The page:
For the sake of comparison, Brodeur faced 25.4 shots per game compared to 26.1 for his backups, who had a weighted average of 28.5 shots per game on other teams. This shows that New Jersey had a significant defensive effect. Subtracting the differences between the two of them, and you get a 1.2 shot differential for Belfour and a 0.7 difference for Brodeur. It is likely that weaker competition and other small sample size factors mean that Brodeur's figure is a bit understated, and those numbers do not include the 2008-09 season where Brodeur has so far faced about 2 fewer shots per game than his teammates. Still, it is more evidence that Belfour is comparable to Brodeur in terms of non-save skills.
I am willing for now to credit both Belfour and Brodeur with preventing 1 shot per game compared to average goalies. I also think that this information is the decisive factor that separates them both from other goalies like Joseph and Vanbiesbrouck who have similar save percentage records.
It does appear that the Brodeur vs. Belfour debate is a lot closer than most people would think. If these estimates are correct, then Brodeur doesn't gain an advantage over Belfour in terms of non-save skills, and the comparison between them should be decided by puckstopping ability alone. Brodeur has a better save percentage record compared to league average, but evidence suggests he also faced easier shots, since Belfour spent some of his career on bad teams (Florida, San Jose) and other parts of his career on teams that likely allowed shots of a higher-than-average difficulty (e.g. Toronto). If you compare Belfour's Dallas numbers to Brodeur's New Jersey numbers at the same time, which were likely two fairly similar team contexts to play in, their stats are essentially identical: 2.18 GAA and .909 save % for Brodeur vs. 2.19 GAA and .910 save % for Belfour.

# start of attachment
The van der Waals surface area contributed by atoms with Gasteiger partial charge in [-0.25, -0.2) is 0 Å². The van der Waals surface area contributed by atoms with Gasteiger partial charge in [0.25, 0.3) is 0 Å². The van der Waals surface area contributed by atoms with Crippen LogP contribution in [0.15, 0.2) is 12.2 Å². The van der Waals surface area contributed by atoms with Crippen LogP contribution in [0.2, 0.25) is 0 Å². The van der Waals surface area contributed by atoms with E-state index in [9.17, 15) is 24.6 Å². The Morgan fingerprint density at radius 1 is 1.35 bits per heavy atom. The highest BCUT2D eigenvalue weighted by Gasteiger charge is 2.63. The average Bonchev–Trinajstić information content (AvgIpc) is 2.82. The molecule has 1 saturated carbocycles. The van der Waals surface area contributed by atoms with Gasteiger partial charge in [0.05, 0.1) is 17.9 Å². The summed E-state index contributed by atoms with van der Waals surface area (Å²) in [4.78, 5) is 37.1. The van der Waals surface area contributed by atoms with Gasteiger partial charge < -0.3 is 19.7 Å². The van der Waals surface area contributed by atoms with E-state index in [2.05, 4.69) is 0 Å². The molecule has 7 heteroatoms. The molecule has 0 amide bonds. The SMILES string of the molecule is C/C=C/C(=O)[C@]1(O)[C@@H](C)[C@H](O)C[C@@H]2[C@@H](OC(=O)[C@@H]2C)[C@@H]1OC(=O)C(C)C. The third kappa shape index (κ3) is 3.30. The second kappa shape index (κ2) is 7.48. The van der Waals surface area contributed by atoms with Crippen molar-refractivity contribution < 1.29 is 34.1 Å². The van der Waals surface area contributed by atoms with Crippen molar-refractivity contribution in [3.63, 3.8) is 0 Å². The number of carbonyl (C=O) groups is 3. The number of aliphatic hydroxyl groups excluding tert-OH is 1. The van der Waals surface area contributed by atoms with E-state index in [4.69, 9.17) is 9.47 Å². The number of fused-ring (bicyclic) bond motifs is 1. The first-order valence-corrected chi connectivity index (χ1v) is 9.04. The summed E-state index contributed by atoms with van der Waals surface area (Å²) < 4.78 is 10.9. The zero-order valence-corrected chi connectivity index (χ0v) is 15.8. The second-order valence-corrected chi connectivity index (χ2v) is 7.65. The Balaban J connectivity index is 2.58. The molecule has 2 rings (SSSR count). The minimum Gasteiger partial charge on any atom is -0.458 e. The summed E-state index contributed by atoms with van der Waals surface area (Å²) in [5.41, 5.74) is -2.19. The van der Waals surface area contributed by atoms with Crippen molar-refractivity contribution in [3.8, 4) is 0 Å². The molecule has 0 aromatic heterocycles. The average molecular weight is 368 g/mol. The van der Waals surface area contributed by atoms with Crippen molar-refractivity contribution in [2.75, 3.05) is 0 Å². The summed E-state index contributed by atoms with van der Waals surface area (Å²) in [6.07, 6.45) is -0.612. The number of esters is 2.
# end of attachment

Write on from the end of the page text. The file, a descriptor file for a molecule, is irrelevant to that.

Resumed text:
I think that both have had pretty similar careers - they had some great individual seasons early, had lots of playoff and team success as members of terrific two-way defensive teams, and then spent a few seasons on weaker teams yet still performed pretty well. They also had some off-years mixed in, although New Jersey's defence did a better job of camouflaging Brodeur's down seasons compared to Belfour, who actually lost his starting job twice - to Hackett in Chicago and to Turco in Dallas.
The main reason that I think there is a reasonable case for Belfour over Brodeur right now is playoff performance, where in my estimation Belfour has been pretty clearly the better goalie. If my shot quality estimates in my last post were correct, then their regular season records might actually be pretty similar as well. Having said that, however, I think I would still take Brodeur's career over Belfour's right now, and with a few years left Brodeur will likely leave little doubt before his career is over.